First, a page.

Google is hiring a full-time team of security researchers to find flaws in the most widely used software on the internet. The team is going to comb through all kinds of widely used software to look for flaws and then disclose the flaws to the people responsible for publishing the software.
The project is hopefully designed to thwart organized crime and advanced persistent threats (like the NSA, GCHQ and other clandestine agencies) in their tracks by making the worlds software stronger and more resistant to easy attack. This project would have two major benefits. Firstly, it will make the software of the world safer, and secondly, it will restore confidence in the software that Project Zero has looked at.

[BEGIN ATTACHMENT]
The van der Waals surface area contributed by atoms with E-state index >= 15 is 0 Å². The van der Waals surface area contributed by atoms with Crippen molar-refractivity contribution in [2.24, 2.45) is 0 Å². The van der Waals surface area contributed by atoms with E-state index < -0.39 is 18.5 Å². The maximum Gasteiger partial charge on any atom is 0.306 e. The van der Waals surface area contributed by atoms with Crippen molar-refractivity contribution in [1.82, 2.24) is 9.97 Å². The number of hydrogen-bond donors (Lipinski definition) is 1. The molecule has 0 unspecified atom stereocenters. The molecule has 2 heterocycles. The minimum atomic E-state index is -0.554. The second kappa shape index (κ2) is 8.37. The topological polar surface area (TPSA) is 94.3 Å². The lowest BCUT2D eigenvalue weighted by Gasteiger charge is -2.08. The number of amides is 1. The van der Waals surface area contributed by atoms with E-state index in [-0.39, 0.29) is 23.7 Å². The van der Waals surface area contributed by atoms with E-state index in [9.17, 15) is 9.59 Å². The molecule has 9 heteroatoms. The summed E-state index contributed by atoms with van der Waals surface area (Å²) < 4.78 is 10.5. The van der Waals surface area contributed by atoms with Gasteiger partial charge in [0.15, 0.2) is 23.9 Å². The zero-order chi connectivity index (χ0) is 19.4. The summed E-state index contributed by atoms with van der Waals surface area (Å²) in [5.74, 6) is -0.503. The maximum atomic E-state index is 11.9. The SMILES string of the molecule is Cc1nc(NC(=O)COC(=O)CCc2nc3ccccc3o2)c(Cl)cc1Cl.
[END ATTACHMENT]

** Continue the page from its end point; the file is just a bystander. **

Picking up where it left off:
The procedure is pretty loosely defined. Researchers on the team will find a security flaw, and it will in "near real time" be reported to the company for patching. Google will then load the details of the bug into a database, where it will remain undisclosed to the public for 60-90 days until a patch is released. If no patch is released and the software remains vulnerable, it appears that the team will still disclose the bug to the public after this time period expires.
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